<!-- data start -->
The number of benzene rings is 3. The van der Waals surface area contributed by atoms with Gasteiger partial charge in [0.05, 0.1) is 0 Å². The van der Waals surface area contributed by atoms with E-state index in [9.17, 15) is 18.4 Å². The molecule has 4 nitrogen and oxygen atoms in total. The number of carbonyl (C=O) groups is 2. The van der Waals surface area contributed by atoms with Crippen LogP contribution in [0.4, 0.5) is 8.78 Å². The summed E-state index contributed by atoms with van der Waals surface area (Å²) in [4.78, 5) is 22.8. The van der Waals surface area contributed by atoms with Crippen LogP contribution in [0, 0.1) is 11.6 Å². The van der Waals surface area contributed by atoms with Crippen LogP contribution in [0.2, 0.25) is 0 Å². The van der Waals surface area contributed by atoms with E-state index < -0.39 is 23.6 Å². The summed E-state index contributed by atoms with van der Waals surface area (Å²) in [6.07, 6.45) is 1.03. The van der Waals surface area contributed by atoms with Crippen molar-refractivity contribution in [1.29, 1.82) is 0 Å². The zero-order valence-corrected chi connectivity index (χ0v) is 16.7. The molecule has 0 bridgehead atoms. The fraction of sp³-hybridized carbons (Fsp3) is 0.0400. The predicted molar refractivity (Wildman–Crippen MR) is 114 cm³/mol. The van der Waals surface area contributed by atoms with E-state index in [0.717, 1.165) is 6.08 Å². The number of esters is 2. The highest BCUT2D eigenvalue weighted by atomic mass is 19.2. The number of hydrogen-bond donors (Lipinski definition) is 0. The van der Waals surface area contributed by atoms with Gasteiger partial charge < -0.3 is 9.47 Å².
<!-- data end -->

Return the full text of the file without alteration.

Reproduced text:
The number of benzene rings is 3. The van der Waals surface area contributed by atoms with Gasteiger partial charge in [0.05, 0.1) is 0 Å². The van der Waals surface area contributed by atoms with E-state index in [9.17, 15) is 18.4 Å². The molecule has 4 nitrogen and oxygen atoms in total. The number of carbonyl (C=O) groups is 2. The van der Waals surface area contributed by atoms with Crippen LogP contribution in [0.4, 0.5) is 8.78 Å². The summed E-state index contributed by atoms with van der Waals surface area (Å²) in [4.78, 5) is 22.8. The van der Waals surface area contributed by atoms with Crippen LogP contribution in [0, 0.1) is 11.6 Å². The van der Waals surface area contributed by atoms with Crippen LogP contribution in [0.2, 0.25) is 0 Å². The van der Waals surface area contributed by atoms with E-state index < -0.39 is 23.6 Å². The summed E-state index contributed by atoms with van der Waals surface area (Å²) in [6.07, 6.45) is 1.03. The van der Waals surface area contributed by atoms with Crippen molar-refractivity contribution in [1.29, 1.82) is 0 Å². The zero-order valence-corrected chi connectivity index (χ0v) is 16.7. The molecule has 0 bridgehead atoms. The fraction of sp³-hybridized carbons (Fsp3) is 0.0400. The predicted molar refractivity (Wildman–Crippen MR) is 114 cm³/mol. The van der Waals surface area contributed by atoms with E-state index in [0.717, 1.165) is 6.08 Å². The number of esters is 2. The highest BCUT2D eigenvalue weighted by atomic mass is 19.2. The number of hydrogen-bond donors (Lipinski definition) is 0. The van der Waals surface area contributed by atoms with Gasteiger partial charge < -0.3 is 9.47 Å².